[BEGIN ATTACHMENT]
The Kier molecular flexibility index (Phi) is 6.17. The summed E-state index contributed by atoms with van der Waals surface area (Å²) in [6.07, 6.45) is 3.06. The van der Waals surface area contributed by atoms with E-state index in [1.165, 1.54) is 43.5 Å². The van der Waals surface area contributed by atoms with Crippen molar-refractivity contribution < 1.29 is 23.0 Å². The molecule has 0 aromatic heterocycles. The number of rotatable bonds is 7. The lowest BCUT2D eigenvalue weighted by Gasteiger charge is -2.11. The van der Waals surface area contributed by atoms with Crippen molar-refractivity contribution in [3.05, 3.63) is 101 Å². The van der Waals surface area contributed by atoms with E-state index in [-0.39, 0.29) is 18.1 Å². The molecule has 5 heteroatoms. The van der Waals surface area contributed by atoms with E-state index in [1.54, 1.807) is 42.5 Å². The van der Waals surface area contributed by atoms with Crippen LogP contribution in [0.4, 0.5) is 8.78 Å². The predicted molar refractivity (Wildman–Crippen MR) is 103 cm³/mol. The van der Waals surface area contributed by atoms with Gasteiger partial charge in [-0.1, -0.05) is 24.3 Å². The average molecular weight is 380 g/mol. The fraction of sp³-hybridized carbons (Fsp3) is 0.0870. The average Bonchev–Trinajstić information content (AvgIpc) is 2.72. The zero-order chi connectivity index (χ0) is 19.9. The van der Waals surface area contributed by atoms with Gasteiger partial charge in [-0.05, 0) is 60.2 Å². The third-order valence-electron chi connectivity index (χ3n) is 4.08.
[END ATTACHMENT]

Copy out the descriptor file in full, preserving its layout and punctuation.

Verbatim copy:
The Kier molecular flexibility index (Phi) is 6.17. The summed E-state index contributed by atoms with van der Waals surface area (Å²) in [6.07, 6.45) is 3.06. The van der Waals surface area contributed by atoms with E-state index in [1.165, 1.54) is 43.5 Å². The van der Waals surface area contributed by atoms with Crippen molar-refractivity contribution < 1.29 is 23.0 Å². The molecule has 0 aromatic heterocycles. The number of rotatable bonds is 7. The lowest BCUT2D eigenvalue weighted by Gasteiger charge is -2.11. The van der Waals surface area contributed by atoms with Crippen molar-refractivity contribution in [3.05, 3.63) is 101 Å². The van der Waals surface area contributed by atoms with E-state index in [-0.39, 0.29) is 18.1 Å². The molecule has 5 heteroatoms. The van der Waals surface area contributed by atoms with E-state index in [1.54, 1.807) is 42.5 Å². The van der Waals surface area contributed by atoms with Crippen LogP contribution in [0.4, 0.5) is 8.78 Å². The predicted molar refractivity (Wildman–Crippen MR) is 103 cm³/mol. The van der Waals surface area contributed by atoms with Gasteiger partial charge in [-0.1, -0.05) is 24.3 Å². The average molecular weight is 380 g/mol. The fraction of sp³-hybridized carbons (Fsp3) is 0.0870. The average Bonchev–Trinajstić information content (AvgIpc) is 2.72. The zero-order chi connectivity index (χ0) is 19.9. The van der Waals surface area contributed by atoms with Gasteiger partial charge in [-0.05, 0) is 60.2 Å². The third-order valence-electron chi connectivity index (χ3n) is 4.08.